That was a tough year though. Trips cancelled, receipts down. Commodities prices went through the roof. Housing up, crypto up… travel down. Read the Clines Reports. Optimism. Now some concern about inflation for the common man and it’s all just a lot to take in and sort mentally. Hard being stopped from doing what you love and it’s even harder being stopped from conducting your business. Full stop. It’s not politics or partisanship, it just sucks any way you slice it. Dive had a rough ride. We watched while a few long-time customers shuttered their stores and kicked them back as much money as we could.

But things are looking up. Travel opening, gathering restrictions dropping. Looks like we might have a season on our hands. Fist bump.

Everything is reopening now and dad, Samera and I talk while the reports of accidents pick up.

The incident reports are picking up handily.

Just getting back in the swing.

Guy runs over himself with his own skiff, back injuries in Hawaii getting reported late. Waivers not filled in correctly, inexperienced snorkeler being dragged over the choral by a tide. It’s the daily rigours bearing down at double speed. A girl dies in a National Park in Montana, read the complaint and it brings a tear to my eye; girl just a couple years older than I was when my dad took me on that dive, and we hit the waves rolling for miles.

She doesn’t get to say, “Take a chill pill mom.”

All I want to note, before this season starts what we hope is full swing, is I think we understand it’s been a trying year. It’s been nuts, it’s been financially savage, the news articles are crazy making, and it looks like we’re at the end of the tunnel.

But when these flood gates open up, think of that lady Mo, giving my dad, 5,000 dives or more under his belt, shit.

There’s an immense want to get back out and rock the dive life and get things on track, ride a wave that hasn’t seen anything since Japan, if you can.

But there’s always going to be Mo, or me now, or Samera, or a lawyer asking, “What were you thinking?” if anything happens.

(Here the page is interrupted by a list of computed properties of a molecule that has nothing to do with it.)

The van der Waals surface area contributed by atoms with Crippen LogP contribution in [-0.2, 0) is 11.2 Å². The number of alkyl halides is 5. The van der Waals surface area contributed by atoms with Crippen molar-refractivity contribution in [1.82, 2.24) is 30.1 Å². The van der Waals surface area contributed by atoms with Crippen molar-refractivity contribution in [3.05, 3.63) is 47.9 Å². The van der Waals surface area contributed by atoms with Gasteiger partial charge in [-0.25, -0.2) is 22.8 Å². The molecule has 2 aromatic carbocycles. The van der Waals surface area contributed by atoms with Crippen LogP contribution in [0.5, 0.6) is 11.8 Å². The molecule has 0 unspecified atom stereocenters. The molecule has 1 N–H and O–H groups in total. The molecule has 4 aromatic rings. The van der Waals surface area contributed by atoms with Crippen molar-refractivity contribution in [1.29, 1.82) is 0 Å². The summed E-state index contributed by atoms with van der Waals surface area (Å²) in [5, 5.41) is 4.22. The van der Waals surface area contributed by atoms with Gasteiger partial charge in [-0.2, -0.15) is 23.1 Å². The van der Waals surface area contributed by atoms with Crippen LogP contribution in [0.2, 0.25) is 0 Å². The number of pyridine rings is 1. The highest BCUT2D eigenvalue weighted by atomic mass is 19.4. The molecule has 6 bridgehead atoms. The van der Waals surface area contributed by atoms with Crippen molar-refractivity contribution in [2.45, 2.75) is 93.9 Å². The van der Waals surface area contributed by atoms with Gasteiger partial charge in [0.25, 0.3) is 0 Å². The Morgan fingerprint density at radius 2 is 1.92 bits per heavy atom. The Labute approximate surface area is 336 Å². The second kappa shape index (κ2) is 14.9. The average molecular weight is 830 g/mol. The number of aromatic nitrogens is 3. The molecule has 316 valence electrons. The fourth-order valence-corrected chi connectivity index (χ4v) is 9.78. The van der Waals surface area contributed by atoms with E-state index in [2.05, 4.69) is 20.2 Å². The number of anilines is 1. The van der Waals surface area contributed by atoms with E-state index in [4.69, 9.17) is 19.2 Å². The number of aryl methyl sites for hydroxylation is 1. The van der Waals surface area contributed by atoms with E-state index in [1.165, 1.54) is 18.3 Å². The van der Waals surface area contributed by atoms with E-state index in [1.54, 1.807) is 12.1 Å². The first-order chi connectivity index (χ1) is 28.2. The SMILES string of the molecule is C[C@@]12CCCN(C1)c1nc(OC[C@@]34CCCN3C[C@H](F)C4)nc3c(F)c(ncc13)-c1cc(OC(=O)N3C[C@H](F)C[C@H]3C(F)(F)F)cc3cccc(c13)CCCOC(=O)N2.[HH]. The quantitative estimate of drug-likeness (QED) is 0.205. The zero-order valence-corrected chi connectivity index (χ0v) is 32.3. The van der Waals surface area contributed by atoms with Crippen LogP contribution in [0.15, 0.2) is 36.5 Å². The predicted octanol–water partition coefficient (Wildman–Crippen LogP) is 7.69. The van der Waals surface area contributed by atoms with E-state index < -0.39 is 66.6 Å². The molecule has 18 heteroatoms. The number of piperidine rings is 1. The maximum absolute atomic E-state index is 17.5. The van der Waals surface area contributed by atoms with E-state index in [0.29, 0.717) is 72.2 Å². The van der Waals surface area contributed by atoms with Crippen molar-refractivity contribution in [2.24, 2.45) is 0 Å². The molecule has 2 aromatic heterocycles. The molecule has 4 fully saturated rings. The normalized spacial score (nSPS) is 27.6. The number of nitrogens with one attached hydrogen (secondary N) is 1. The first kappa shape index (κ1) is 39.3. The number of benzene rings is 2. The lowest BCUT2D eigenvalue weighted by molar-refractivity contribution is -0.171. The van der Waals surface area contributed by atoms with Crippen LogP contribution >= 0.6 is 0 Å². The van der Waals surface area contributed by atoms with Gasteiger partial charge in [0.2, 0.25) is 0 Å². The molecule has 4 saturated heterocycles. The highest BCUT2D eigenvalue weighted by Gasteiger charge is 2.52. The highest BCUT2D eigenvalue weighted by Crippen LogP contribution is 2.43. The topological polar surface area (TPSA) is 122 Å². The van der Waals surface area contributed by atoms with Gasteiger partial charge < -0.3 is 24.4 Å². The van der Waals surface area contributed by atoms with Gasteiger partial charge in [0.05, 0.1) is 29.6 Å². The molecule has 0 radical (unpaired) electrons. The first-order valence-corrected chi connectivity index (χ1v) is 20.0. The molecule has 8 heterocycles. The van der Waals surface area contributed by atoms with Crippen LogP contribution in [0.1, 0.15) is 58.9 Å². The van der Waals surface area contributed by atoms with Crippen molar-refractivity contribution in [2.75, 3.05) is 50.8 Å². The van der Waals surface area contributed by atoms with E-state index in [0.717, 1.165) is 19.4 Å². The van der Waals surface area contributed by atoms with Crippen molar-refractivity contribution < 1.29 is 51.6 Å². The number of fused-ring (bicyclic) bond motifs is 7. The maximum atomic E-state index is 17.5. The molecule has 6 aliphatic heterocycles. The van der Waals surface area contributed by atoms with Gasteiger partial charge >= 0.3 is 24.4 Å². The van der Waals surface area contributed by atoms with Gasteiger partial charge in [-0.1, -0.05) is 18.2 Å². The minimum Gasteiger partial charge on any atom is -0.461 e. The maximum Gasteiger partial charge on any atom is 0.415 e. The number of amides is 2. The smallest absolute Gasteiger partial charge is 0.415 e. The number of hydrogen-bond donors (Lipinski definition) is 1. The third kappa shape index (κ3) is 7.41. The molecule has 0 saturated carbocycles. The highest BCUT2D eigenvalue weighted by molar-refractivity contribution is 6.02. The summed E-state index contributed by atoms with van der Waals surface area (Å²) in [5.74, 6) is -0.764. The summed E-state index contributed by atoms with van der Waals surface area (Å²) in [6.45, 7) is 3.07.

There’s someone on Scubaboard (if you make a mistake or even don’t but something happens) dissecting your moves, following a case out of interest. Might be a bot, might be someone who doesn’t know what happened. How much do you want people talking about you?

I’m down for a learning culture and understanding that we make decisions that make sense in certain moments. That was exactly the dive we did on Tremble Rock. It made sense in the moment. But when Mo busted my dad’s balls for the dive, she was right. That’s a very experienced diver looking at safety first and taking her opinion to another very experienced diver and that discourse should continue to happen. Dad was accountable, he planned the dive perfectly, but if anything happened, she was right, my mom would have sued him, and a court would have agreed with Mo and mom.

Hard to take the chill pill on that.

And once you realize you can’t take a chill pill on your ex-wife suing you over an avoidable accident, suddenly the great memory becomes a lot less. Let’s not go dark, but there’s very easily a narrative that could be. We’ve all seen dark narratives the last year.

The balance between fun and safety will always punch more to safety. It’s a bubble wrap society whether you like it or not. Not a bubble wrap business, dive, so there’s always a bit of friction.

As we come out of Covid and get ready to equalize, run business normally and let the good times roll, stay frosty. Nobody likes to hear, “What were you thinking?”

Gotta think though, because you can’t answer that question with, “I wasn’t.”

Game on (I hope for everyone) but seriously, stay frosty. It’s not the time for avoidable accidents. Can’t be a tough two years running, so let’s not make it that way.

Let’s all get on our feet in a positive way and keep the narratives upwards. I think we all understand we can’t get exactly what we want, just like my toddler self looking at the star fish crawl as the tide went out, but we can push for an event free year if we keep our heads on straight. Let’s keep ‘em on straight and stay frosty. Complacency is the enemy, as is overextending.

Cheers, have fun and stay safe from the team at First Dive Insurance.